Rashad Evans has been around long enough to be considered an MMA elder statement. Long enough that he's gone from hated to loved to practically pitied, what with his recent in-cage troubles and out-of-cage turmoil. It's an arc that parallels his rise from prospect to champion to aging veteran, yet there is a chance—however slight—that he can add another twist to his winding story.
After years of resisting calls to move down to middleweight, his UFC 209 matchup Saturday with Dan Kelly marks his surrender to what always seemed like an eventuality.
Now at 185 pounds, and against an opponent who wouldn't have touched Evans in his prime, it's all or nothing.
This isn't a must-win fight in any career legacy kind of way. Evans was a champion in the UFC's glamour division (light heavyweight) and an Ultimate Fighter champion back when such a thing mattered, and he has career wins over all-timers like Chuck Liddell, Tito Ortiz, Dan Henderson and Quinton "Rampage" Jackson. His position as a UFC great is locked in.
Recent days, however, haven't been nearly as kind. And the future? Oof, it's cloudy at best, which explains the stakes of a fight with an opponent who has barely made it on the radar of most fight fans.
"It definitely feels like a second career," Evans told Fox Sports' Damon Martin in a recent interview. "Because it feels like I'm starting all over. Almost every aspect of it. From training situations to just getting cleared to a new weight class, everything feels brand new. I feel like a new kid on the block. It's refreshing. I'm excited, I'm nervous; I have all those rookie feelings but I know I can do it because I've done it before."
That he has. Still, a second climb will come not just against odds, but his own personal history.
Since beating Phil Davis—the current Bellator light heavyweight champion, by the way—in January 2012, Evans has sputtered to a 2-4 mark, with scattershot performances that have been alternately brilliant (first-round bulldozing of Chael Sonnen) and uninspired (decision loss to Antonio Rogerio Nogueira).
During that time, he's also had a pair of knee surgeries, left his longtime gym (the Blackzilians) and, most recently, was rejected for fight licenses by two separate commissions due to MRI abnormalities.
In sports, expiration dates only sometimes arrive conspicuously labeled. In MMA, it is often tagged by the deterioration of the chin or an inability to pull the trigger. Those signs often alert us before the athlete himself will accept the reality.
In Evans, the signs are difficult to overlook. Now 37 years old and seven years removed from his UFC title reign, he's looming dangerously close to the final chapter. If he can't beat Kelly, well then, the end is nigh.
That possibility does not exist in Evans' mind, of course. Anyone who has worn that gold shares an impossibly optimistic outlook that everything can turn around any second.
He summited the peak at a time when the light heavyweight division was at its deepest. This climb would be similarly difficult. The middleweight class is packed with both hungry veterans and rising stars all chasing the belt.
And in some ways, Evans can take his motivation from the man at the top of the heap, Michael Bisping, whom he defeated nearly a decade ago.
For a time, Bisping was going to be the best to never get a title shot. But then circumstances changed, and he became the right guy at the right time, and he left-hooked Luke Rockhold into a shocking unconsciousness to become the champion. It was a late-career rise that no one saw coming.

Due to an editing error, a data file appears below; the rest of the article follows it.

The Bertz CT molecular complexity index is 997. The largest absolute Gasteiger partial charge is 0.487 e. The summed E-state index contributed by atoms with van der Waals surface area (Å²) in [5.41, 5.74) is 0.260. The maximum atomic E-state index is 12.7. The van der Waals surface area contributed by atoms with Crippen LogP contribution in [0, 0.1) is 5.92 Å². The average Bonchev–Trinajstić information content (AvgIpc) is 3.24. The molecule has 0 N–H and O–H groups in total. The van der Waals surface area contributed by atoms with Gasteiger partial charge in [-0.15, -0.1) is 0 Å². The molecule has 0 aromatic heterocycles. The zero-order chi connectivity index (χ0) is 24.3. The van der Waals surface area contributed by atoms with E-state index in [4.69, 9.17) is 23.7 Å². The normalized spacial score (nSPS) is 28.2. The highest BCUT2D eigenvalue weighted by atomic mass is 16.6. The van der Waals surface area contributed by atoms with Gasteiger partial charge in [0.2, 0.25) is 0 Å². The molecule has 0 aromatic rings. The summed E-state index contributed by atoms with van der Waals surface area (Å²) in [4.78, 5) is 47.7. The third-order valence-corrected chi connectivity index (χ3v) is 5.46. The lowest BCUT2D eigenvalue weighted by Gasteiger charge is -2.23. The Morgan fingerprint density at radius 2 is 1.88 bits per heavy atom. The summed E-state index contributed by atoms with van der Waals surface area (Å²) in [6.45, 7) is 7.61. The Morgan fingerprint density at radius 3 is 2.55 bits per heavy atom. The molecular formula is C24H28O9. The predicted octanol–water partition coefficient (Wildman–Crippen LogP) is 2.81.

Evans would need to pull that kind of stunner to make it to the top. He would have to leapfrog Kelvin Gastelum and Gegard Mousasi and Ronaldo "Jacare" Souza and Yoel Romero, just to name a few.
That's more than a tall order; it's a nearly impossible one.
Every unthinkable success begins with a baby step, however, and in Kelly, he's facing a manageable first rung up the ladder. The Australian is 12-1 and riding a three-fight win streak, but he's 39 years old and has never faced anyone with a pedigree in Evans' sphere. Kelly's striking is awkward and labored, and what he lacks in technique, he attempts to make up in volume and pace.
For Evans, there is both opportunity and danger in that. A career-long counterstriker, he averages more strikes absorbed per minute (2.26) than landed (2.12) per FightMetric—a rarity for a championship-caliber fighter. In that style, he is often content to bide his time and operate in the openings rather than aggressively create offensive opportunities.
This could be a feast-or-famine approach against Kelly, who is eminently hittable (opponents land 3.99 strikes per minute against him, per FightMetric) and often within range.
In the standup department, either Evans' power overcomes Kelly's volume, or he falls behind and doesn't catch up. The clinch won't be so easy. Kelly is a four-time Australian Olympic judoka and has unsurprisingly shown strength in the position. He also has five career submissions to his name on the mat.
All that aside, it's a fight Evans should win, and he knows it.
It was just over a decade ago when he first flashed his dynamic, championship-winning potential for the first time, knocking out Sean Salmon with a shattering head kick, and eight years since he signaled the coming end of Chuck Liddell's career.
All this time later, time is coming for him, too.
Changing divisions is rarely the lifeline it's made out to be. For Evans, it won't define his career, but it will extend it, and for a fighter looking for opportunity, it's a bridge to...somewhere. For Evans, it is the start of something new and exciting. Let's hope that in retrospect, it still looks that way.